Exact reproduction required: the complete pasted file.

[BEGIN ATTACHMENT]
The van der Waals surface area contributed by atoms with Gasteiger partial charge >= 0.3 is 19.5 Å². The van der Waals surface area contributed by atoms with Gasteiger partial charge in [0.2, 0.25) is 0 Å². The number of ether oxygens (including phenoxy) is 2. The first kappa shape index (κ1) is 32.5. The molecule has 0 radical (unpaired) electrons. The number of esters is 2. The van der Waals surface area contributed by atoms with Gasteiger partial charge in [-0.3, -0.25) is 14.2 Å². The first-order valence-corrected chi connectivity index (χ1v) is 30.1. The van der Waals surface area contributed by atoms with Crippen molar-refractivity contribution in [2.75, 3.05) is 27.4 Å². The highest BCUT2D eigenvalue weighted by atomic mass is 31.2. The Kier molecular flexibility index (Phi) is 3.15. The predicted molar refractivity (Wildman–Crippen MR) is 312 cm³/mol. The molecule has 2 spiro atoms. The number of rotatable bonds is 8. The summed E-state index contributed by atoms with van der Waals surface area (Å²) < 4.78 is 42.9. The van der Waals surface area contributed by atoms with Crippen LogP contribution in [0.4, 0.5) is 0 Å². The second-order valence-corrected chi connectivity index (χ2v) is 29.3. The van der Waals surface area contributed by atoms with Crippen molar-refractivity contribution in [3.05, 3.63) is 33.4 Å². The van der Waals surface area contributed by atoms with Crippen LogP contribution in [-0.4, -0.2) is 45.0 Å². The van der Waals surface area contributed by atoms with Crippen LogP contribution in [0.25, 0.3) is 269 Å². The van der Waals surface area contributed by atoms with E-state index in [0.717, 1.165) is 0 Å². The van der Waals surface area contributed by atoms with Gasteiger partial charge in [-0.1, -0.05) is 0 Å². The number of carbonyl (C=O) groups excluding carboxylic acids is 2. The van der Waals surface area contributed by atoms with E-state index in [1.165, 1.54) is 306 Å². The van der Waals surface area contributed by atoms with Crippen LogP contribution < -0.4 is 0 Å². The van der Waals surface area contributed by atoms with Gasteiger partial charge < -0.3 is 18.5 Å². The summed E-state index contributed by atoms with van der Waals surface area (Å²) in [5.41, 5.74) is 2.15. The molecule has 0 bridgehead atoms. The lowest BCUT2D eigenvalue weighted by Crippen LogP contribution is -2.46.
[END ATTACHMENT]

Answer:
The van der Waals surface area contributed by atoms with Gasteiger partial charge >= 0.3 is 19.5 Å². The van der Waals surface area contributed by atoms with Gasteiger partial charge in [0.2, 0.25) is 0 Å². The number of ether oxygens (including phenoxy) is 2. The first kappa shape index (κ1) is 32.5. The molecule has 0 radical (unpaired) electrons. The number of esters is 2. The van der Waals surface area contributed by atoms with Gasteiger partial charge in [-0.3, -0.25) is 14.2 Å². The first-order valence-corrected chi connectivity index (χ1v) is 30.1. The van der Waals surface area contributed by atoms with Crippen molar-refractivity contribution in [2.75, 3.05) is 27.4 Å². The highest BCUT2D eigenvalue weighted by atomic mass is 31.2. The Kier molecular flexibility index (Phi) is 3.15. The predicted molar refractivity (Wildman–Crippen MR) is 312 cm³/mol. The molecule has 2 spiro atoms. The number of rotatable bonds is 8. The summed E-state index contributed by atoms with van der Waals surface area (Å²) < 4.78 is 42.9. The van der Waals surface area contributed by atoms with Crippen LogP contribution in [0.4, 0.5) is 0 Å². The second-order valence-corrected chi connectivity index (χ2v) is 29.3. The van der Waals surface area contributed by atoms with Crippen molar-refractivity contribution in [3.05, 3.63) is 33.4 Å². The van der Waals surface area contributed by atoms with Crippen LogP contribution in [-0.4, -0.2) is 45.0 Å². The van der Waals surface area contributed by atoms with Crippen LogP contribution in [0.25, 0.3) is 269 Å². The van der Waals surface area contributed by atoms with E-state index in [0.717, 1.165) is 0 Å². The van der Waals surface area contributed by atoms with Gasteiger partial charge in [-0.1, -0.05) is 0 Å². The number of carbonyl (C=O) groups excluding carboxylic acids is 2. The van der Waals surface area contributed by atoms with E-state index in [1.165, 1.54) is 306 Å². The van der Waals surface area contributed by atoms with Crippen LogP contribution < -0.4 is 0 Å². The van der Waals surface area contributed by atoms with Gasteiger partial charge < -0.3 is 18.5 Å². The summed E-state index contributed by atoms with van der Waals surface area (Å²) in [5.41, 5.74) is 2.15. The molecule has 0 bridgehead atoms. The lowest BCUT2D eigenvalue weighted by Crippen LogP contribution is -2.46.